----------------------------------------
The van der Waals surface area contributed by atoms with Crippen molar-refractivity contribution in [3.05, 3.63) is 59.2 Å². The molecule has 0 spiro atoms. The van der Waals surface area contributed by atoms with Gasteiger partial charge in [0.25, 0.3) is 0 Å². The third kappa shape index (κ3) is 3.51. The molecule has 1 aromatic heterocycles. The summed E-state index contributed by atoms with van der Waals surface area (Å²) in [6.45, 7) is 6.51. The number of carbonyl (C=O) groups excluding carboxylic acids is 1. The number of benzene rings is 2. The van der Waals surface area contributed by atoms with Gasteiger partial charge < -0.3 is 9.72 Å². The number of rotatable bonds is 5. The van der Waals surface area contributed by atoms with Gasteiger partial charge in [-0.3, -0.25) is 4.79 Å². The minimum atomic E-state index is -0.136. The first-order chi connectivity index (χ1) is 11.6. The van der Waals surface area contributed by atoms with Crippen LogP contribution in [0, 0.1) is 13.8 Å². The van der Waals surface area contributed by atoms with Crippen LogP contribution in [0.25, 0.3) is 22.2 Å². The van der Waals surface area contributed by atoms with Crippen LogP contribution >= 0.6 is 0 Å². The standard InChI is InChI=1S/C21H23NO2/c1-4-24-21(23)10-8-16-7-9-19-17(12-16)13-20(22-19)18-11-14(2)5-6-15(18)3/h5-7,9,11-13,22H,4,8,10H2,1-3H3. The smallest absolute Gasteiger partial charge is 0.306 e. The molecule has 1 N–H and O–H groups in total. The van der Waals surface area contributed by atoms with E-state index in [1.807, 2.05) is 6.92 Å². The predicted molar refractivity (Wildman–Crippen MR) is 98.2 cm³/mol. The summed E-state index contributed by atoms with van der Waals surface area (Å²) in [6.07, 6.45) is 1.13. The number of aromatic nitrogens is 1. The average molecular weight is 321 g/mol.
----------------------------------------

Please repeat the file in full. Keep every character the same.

The van der Waals surface area contributed by atoms with Crippen molar-refractivity contribution in [3.05, 3.63) is 59.2 Å². The molecule has 0 spiro atoms. The van der Waals surface area contributed by atoms with Gasteiger partial charge in [0.25, 0.3) is 0 Å². The third kappa shape index (κ3) is 3.51. The molecule has 1 aromatic heterocycles. The summed E-state index contributed by atoms with van der Waals surface area (Å²) in [6.45, 7) is 6.51. The number of carbonyl (C=O) groups excluding carboxylic acids is 1. The number of benzene rings is 2. The van der Waals surface area contributed by atoms with Gasteiger partial charge < -0.3 is 9.72 Å². The number of rotatable bonds is 5. The van der Waals surface area contributed by atoms with Gasteiger partial charge in [-0.3, -0.25) is 4.79 Å². The minimum atomic E-state index is -0.136. The first-order chi connectivity index (χ1) is 11.6. The van der Waals surface area contributed by atoms with Crippen LogP contribution in [0, 0.1) is 13.8 Å². The van der Waals surface area contributed by atoms with Crippen LogP contribution in [0.25, 0.3) is 22.2 Å². The van der Waals surface area contributed by atoms with Crippen LogP contribution >= 0.6 is 0 Å². The standard InChI is InChI=1S/C21H23NO2/c1-4-24-21(23)10-8-16-7-9-19-17(12-16)13-20(22-19)18-11-14(2)5-6-15(18)3/h5-7,9,11-13,22H,4,8,10H2,1-3H3. The smallest absolute Gasteiger partial charge is 0.306 e. The molecule has 1 N–H and O–H groups in total. The van der Waals surface area contributed by atoms with E-state index in [1.807, 2.05) is 6.92 Å². The predicted molar refractivity (Wildman–Crippen MR) is 98.2 cm³/mol. The summed E-state index contributed by atoms with van der Waals surface area (Å²) in [6.07, 6.45) is 1.13. The number of aromatic nitrogens is 1. The average molecular weight is 321 g/mol.